Last edited: Jul 24, 2010
  13. Seer

    Seer Registered Member

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    TBH raakii, I have no clue. My interest in Linux waned over time, as this OS did not fulfill my needs, neither professionally nor personally (for home use). I haven't looked at any distro in almost a year.
    But whether ViewSonic (or any other monitor) work well with Linux would depend on hardware vendor's support for different OSes, as in do they roll out monitor drivers for Linux. Check that on vendor's site.

    To save myself from typing, I found this page (and subsequent ones) to be rather informative without getting into too much technicalities. Also, this guy shows advantages of LED backlit monitors in practice -

    -http://www.youtube.com/watch?v=vQHcpF7wY8c-

    My advice - go for the new technology, the advantages of LED fully justify the price overhead, which is not that high IMO.

    Cheers,
     
  14. Carver

    Carver Registered Member

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    I had a 21" CRT before and a 20" CRT before that and Now I have LCD samsung Syncmaster226 BW, 69 lbs for the 21" CRT vs 18 lbs For the 22" wide screen LCD Monitor.
     
  15. Sully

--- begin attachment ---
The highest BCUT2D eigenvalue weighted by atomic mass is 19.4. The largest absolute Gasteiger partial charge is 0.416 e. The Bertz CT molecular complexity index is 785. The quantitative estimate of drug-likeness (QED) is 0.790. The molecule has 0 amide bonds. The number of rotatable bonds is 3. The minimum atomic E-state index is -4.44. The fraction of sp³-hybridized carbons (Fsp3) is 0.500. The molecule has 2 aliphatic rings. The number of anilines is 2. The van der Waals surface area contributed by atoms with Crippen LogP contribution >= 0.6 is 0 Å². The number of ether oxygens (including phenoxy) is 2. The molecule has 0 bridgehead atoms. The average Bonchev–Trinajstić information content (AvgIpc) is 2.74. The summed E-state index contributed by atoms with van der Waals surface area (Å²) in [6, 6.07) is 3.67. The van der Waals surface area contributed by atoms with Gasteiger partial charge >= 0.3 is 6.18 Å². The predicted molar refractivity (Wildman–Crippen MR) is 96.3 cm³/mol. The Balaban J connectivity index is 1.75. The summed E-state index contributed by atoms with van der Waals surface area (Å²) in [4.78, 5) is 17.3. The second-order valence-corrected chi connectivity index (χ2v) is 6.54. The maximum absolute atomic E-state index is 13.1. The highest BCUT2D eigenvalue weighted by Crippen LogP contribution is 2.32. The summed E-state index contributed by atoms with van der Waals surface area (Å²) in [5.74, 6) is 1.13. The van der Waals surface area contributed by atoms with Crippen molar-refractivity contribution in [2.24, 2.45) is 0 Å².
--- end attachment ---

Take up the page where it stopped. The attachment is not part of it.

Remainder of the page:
Sully Registered Member

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    Some infos as I understand it.

    When speaking of LCD monitors, thier maxium resolution is thier "native" resolution, and to gain top performance, you should run them at that resolution. I do not know if this applies only to gaming and movies, or to anything. All I know is that I have read that many times over and over.

    My wife has an Acer 19" widescreen. I think the resolution maximum was like 1440x900 or something. The desktop looks fine, but it does cause a bit of stretch to some things. When browsing or doing spreadsheets, the extra width does help. Watching movies in letterbox is about the same. A widescreen monitor, IMO, seems smaller than normal ones. For example, my 19" Samsung normal is as big as my 22" Samsung widescreen, only narrower. My wifes 19" widescreen is more like a 17" monitor with extra width. I would not personally go with anything less than a 22" widescreen.

    I currently have a Samsung 2693 widescreen and Samsung 226bw widescreen. I love this combination. The 22" typically is limited to 1680x1050 which is a pretty nice size. The 2693, being 26.5" uses 1920x1200. It is a lot of desktop real estate, and oh so worth it. I used to use 19" and 21" CRTs, and that was nice, but the larger widescreens really do make a huge difference if you want to have multiple windows open at the same time and be able to utilize them.

    I have had a number of CRTs over the years. The old Sony Trinitrons were my favorite. I have used other brands, and viewsonic was a good CRT as well. LCDs in my experience (or from those whom I know) breaks down like this:

    Viewsonic - good, but not particuarily better than others.
    Hyundai - some friends have them, they seem ok enough.
    Acer - a little on the cheap-ish side, but so far none have died or bad pixels, just not quite as crisp.